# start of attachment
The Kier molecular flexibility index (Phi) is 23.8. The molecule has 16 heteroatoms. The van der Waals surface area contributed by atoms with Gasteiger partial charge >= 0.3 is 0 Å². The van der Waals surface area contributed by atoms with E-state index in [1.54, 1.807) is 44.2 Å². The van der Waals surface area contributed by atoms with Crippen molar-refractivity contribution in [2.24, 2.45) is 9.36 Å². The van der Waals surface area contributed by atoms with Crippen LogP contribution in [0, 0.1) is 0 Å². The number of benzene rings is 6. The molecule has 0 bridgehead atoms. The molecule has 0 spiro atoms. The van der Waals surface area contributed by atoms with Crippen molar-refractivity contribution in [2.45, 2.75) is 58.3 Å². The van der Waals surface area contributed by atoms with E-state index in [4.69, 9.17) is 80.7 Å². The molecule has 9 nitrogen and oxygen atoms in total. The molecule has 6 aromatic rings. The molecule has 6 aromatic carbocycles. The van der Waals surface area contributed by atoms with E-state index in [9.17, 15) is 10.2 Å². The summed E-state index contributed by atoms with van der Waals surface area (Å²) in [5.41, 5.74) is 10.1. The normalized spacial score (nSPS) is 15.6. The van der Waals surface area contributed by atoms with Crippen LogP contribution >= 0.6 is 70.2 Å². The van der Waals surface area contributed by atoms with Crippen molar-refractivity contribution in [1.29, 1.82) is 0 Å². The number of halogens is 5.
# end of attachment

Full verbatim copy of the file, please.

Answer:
The Kier molecular flexibility index (Phi) is 23.8. The molecule has 16 heteroatoms. The van der Waals surface area contributed by atoms with Gasteiger partial charge >= 0.3 is 0 Å². The van der Waals surface area contributed by atoms with E-state index in [1.54, 1.807) is 44.2 Å². The van der Waals surface area contributed by atoms with Crippen molar-refractivity contribution in [2.24, 2.45) is 9.36 Å². The van der Waals surface area contributed by atoms with Crippen LogP contribution in [0, 0.1) is 0 Å². The number of benzene rings is 6. The molecule has 0 bridgehead atoms. The molecule has 0 spiro atoms. The van der Waals surface area contributed by atoms with Crippen molar-refractivity contribution in [2.45, 2.75) is 58.3 Å². The van der Waals surface area contributed by atoms with E-state index in [4.69, 9.17) is 80.7 Å². The molecule has 9 nitrogen and oxygen atoms in total. The molecule has 6 aromatic rings. The molecule has 6 aromatic carbocycles. The van der Waals surface area contributed by atoms with E-state index in [9.17, 15) is 10.2 Å². The summed E-state index contributed by atoms with van der Waals surface area (Å²) in [5.41, 5.74) is 10.1. The normalized spacial score (nSPS) is 15.6. The van der Waals surface area contributed by atoms with Crippen LogP contribution >= 0.6 is 70.2 Å². The van der Waals surface area contributed by atoms with Crippen molar-refractivity contribution in [1.29, 1.82) is 0 Å². The number of halogens is 5.